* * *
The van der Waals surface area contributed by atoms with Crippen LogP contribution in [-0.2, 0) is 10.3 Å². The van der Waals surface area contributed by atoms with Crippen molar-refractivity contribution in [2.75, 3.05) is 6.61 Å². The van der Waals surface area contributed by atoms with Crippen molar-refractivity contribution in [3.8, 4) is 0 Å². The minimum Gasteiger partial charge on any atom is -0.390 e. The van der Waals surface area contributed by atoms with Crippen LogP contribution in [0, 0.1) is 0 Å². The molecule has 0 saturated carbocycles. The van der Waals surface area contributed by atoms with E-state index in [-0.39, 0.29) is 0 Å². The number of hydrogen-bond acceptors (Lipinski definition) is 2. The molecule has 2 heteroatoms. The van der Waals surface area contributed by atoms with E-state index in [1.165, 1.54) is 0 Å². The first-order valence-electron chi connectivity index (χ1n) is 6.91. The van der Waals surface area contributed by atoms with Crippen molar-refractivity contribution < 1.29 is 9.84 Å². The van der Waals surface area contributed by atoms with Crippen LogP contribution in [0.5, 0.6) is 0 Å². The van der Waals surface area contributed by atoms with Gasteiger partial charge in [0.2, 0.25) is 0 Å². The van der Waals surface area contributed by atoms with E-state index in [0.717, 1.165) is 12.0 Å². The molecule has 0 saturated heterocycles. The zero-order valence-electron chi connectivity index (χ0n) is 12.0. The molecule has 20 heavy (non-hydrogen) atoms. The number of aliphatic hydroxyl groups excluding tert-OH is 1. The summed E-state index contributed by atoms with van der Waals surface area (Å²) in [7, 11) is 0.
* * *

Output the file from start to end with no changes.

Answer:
The van der Waals surface area contributed by atoms with Crippen LogP contribution in [-0.2, 0) is 10.3 Å². The van der Waals surface area contributed by atoms with Crippen molar-refractivity contribution in [2.75, 3.05) is 6.61 Å². The van der Waals surface area contributed by atoms with Crippen molar-refractivity contribution in [3.8, 4) is 0 Å². The minimum Gasteiger partial charge on any atom is -0.390 e. The van der Waals surface area contributed by atoms with Crippen LogP contribution in [0, 0.1) is 0 Å². The molecule has 0 saturated carbocycles. The van der Waals surface area contributed by atoms with E-state index in [-0.39, 0.29) is 0 Å². The number of hydrogen-bond acceptors (Lipinski definition) is 2. The molecule has 2 heteroatoms. The van der Waals surface area contributed by atoms with E-state index in [1.165, 1.54) is 0 Å². The first-order valence-electron chi connectivity index (χ1n) is 6.91. The van der Waals surface area contributed by atoms with Crippen molar-refractivity contribution < 1.29 is 9.84 Å². The van der Waals surface area contributed by atoms with Crippen LogP contribution in [0.5, 0.6) is 0 Å². The van der Waals surface area contributed by atoms with Gasteiger partial charge in [0.2, 0.25) is 0 Å². The van der Waals surface area contributed by atoms with E-state index in [0.717, 1.165) is 12.0 Å². The molecule has 0 saturated heterocycles. The zero-order valence-electron chi connectivity index (χ0n) is 12.0. The molecule has 20 heavy (non-hydrogen) atoms. The number of aliphatic hydroxyl groups excluding tert-OH is 1. The summed E-state index contributed by atoms with van der Waals surface area (Å²) in [7, 11) is 0.